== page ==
Many grandparents criticise the ways in which their grandchildren are raised. Such criticism can affect a young mother’s confidence and satisfaction with her role as parent and cause depression. Faced with such conflicts, many parents choose to reject older relatives' help with child rearing and either hire a nanny or switch to full-time parenting and seek advice from peers in online parent communities. These are the findings from Sivak and Kozmina's study published in the paper "Does Disagreement over Child-Rearing Rules Affect Parental Self-Efficacy?" Self-efficacy refers to one's confidence as parent and self-assessment of one's parenting skills.
Mothers and grandmothers often disagree on parenting: according to 20% of surveyed mothers, family and friends have criticised their parenting style, while 30% admit to having problems with other family members around childrearing issues. It can lead to conflict, where accepting help from other family members often makes young parents' lives anything but easier.Here are some of the implications of such inter-generational conflict:
Reasons why relatives disagree on childrearing can differ, as the ideas of what constitutes the right approach to parenting tend to change from generation to generation. Young families today often say they would like to raise their children differently from how they were raised by their parents. This may be due to childhood trauma (some respondents recall being humiliated by parents) or ideas gained from books on childrearing or from online communities based on certain theories of raising children.
One way or another, young parents today feel greater pressure than earlier generations. The concept of 'intensive mothering' – often used to describe the current trends in parenting – requires that the parent is constantly available and prepared to make substantial emotional and financial investments in the child’s development.
A few factors have contributed to the popularity of this approach:
As a result, young mothers often feel as if they are walking through a virtual minefield where any wrong move can be fatal.
Many respondents, remembering their own difficult childhood, wish to protect their children from psychological trauma. "If only my parents could have helped me by showing that they could deal with such situations effectively, without using humiliation, descending into panic and terror, without shaming, disgust and self-blame, then perhaps I could have made better use of all those years that I have spent clearing this mental garbage," one respondent said. "Today, I don't want my child to carry this unnecessary burden around."
Young parents' adherence to certain theories of childrearing can contribute to differences with older relatives. More than half (54%) of mothers surveyed mention one or more books on childrearing which have influenced them and report being subscribed to online communities promoting a particular approach to parenting.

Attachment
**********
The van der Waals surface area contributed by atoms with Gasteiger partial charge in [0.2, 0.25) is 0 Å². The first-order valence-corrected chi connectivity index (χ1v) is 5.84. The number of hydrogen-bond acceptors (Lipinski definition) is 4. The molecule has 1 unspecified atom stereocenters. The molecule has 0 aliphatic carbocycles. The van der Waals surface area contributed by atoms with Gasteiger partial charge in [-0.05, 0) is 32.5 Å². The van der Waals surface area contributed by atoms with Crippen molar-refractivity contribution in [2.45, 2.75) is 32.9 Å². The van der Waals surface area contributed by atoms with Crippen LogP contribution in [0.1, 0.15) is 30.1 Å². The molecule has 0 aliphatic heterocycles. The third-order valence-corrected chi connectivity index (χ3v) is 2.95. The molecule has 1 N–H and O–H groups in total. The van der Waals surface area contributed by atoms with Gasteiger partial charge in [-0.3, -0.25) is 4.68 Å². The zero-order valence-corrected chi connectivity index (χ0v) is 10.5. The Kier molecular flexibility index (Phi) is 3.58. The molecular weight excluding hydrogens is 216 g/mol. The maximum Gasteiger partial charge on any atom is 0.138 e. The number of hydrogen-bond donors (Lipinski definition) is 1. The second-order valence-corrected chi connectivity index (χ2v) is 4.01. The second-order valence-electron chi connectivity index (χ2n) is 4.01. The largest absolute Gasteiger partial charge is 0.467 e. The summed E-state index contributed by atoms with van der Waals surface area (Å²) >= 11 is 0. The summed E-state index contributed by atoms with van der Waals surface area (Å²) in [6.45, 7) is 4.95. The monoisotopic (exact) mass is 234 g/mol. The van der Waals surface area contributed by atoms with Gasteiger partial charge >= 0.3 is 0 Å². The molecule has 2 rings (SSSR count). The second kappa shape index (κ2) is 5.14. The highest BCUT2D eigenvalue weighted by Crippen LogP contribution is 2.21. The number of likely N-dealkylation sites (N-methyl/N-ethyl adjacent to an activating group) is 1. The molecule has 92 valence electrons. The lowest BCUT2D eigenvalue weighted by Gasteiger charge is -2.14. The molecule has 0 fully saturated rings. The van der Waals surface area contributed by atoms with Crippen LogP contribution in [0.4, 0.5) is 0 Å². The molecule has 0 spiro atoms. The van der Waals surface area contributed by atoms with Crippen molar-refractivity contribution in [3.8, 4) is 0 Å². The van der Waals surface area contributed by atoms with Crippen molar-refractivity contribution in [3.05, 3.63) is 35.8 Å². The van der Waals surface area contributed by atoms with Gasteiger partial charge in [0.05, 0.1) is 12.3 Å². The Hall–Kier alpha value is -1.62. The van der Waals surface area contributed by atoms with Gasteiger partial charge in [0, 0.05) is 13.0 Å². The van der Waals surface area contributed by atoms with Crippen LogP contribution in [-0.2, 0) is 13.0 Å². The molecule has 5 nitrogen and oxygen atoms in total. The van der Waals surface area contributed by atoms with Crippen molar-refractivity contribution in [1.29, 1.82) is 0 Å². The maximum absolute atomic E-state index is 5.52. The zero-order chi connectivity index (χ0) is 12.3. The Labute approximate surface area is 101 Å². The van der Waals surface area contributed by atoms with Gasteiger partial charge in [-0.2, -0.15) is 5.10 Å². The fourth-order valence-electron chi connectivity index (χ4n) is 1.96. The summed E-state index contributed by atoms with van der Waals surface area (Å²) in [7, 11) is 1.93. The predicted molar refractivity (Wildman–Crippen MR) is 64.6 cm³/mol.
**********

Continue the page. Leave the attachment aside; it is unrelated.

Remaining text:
Typically, such communities draw a strict line between what they believe to be the 'right' and 'wrong' parenting methods. No 'dissent' is accepted. Parents subscribing to such ideas often differ in opinion from people around them.
Parents who believe in a certain childrearing theory are less likely to accept family help with raising their children. On average, they report lower levels of assistance from the child's grandparents (e.g. just 22% report being helped by grandmothers, as opposed to 31% of those who do not adhere to a particular approach to parenting).
By limiting contacts with older family members, young mothers participating in online communities try to avoid challenges to their confidence and skills as parents.
Women with prior parenting experience often find it easier to agree with older relatives about help with childrearing. Working mothers are also less affected by interference from the child's grandparents – perhaps, because they are more in need of assistance and thus less likely to object to other childrearing styles or better able to negotiate their requirements with the grandparents. On the other hand, women working outside the home can feel more independent, which may influence their self-esteem and the way they relate to other people, including family members. "Now that I am a breadwinner ... I feel like I am in the right place ... because now we have a normal relationship as partners," as one respondent put it.
The study is based on data from online surveys and interviews (670 and 50 respondents, respectively), involving mothers of children aged between one and seven and conducted in 2014 and 2015. All respondents were married or partnered urban residents with university-level education and comfortable incomes.